Anyway, such a shrine should be respected since it has been worshipped by our ancestors even if it is only a primitive regional religion. I imagine a lot of old people have attended to the shrine either they had anxiety or pleasure in their lives. They kept this place as an object for worship for their ancestors. In their mind, ancestors should be something supernatural or transcendental over themselves.  

I have driven along the Naka River which runs from the mountains of Yamizo toward the Pacific Ocean. I was surprised to see various parts along the riverbank were flooded. The water seemed to spill over the bank and left much dirt there, either housing areas or farms. People were working to clean it up.  

On the way to the Kuji River, I knew it could be dark when I ran near to my home. I decided to come back home. There is a straight truncal road running from east to west, which I used to drive with my family and my old mother. The sun was starting to sink on the horizen. I remembered, whenever my mother saw that sinking sun, she used to say "The fall sun sets as quickly as a bucket dropping into a well". This saying was quite common in our generation or older ones who know of the old well. It is only less than 30 years since we had that pleasant drive together.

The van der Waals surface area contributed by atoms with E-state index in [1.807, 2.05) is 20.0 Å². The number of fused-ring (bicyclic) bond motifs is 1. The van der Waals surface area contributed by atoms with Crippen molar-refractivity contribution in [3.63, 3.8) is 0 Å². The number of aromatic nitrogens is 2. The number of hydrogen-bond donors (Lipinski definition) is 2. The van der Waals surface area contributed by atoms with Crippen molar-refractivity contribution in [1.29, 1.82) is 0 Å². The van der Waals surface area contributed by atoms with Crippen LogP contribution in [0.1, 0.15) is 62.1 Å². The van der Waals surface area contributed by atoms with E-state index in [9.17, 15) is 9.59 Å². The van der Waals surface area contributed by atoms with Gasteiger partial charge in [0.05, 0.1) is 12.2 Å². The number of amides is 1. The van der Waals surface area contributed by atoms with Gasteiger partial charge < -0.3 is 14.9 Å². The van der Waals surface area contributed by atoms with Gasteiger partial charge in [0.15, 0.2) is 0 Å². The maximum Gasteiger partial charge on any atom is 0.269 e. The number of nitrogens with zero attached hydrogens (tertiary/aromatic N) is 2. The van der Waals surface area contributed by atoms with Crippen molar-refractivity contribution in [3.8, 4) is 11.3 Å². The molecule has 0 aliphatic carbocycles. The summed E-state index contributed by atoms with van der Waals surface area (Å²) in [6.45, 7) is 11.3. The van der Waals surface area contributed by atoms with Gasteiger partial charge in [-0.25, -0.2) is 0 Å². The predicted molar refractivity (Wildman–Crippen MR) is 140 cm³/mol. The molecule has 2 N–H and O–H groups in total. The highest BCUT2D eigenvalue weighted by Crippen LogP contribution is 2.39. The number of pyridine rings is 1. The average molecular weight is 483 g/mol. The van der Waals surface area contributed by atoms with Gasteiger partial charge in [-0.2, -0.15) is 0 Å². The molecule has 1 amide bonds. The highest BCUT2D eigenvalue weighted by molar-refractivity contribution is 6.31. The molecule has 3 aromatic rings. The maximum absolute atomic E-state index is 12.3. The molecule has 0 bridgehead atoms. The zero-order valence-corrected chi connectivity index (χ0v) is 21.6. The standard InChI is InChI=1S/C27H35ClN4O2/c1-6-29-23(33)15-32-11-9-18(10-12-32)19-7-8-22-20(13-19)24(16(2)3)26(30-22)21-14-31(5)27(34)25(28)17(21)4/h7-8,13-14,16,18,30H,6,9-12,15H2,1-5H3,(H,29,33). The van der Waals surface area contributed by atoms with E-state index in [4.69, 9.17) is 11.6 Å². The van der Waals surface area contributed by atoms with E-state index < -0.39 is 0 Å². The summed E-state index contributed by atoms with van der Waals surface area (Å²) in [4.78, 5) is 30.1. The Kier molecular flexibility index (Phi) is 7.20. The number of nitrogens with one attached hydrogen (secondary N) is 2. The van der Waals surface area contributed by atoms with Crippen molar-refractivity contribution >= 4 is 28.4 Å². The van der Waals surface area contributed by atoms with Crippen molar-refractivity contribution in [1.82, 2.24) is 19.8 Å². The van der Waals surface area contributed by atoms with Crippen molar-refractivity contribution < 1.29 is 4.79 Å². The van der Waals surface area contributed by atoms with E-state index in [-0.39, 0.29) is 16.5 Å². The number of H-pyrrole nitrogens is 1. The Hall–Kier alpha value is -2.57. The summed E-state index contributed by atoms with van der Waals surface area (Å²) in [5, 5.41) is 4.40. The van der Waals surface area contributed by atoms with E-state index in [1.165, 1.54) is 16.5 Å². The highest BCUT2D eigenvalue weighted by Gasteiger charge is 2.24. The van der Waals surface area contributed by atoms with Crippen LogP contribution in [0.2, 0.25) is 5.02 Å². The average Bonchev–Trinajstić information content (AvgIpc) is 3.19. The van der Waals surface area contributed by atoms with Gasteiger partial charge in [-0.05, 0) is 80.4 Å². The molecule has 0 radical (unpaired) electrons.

On the way back home, I have donated a little money to a person who were working for those victims by the thyphoon in our area.

10/17/2019

Hearing loss and dementia

I have read a post in the internet telling that some portion of dementia in elderly is caused by hearing loss. Instinctively as well as from own experience, I suspected it could be an association but not a causal relationship.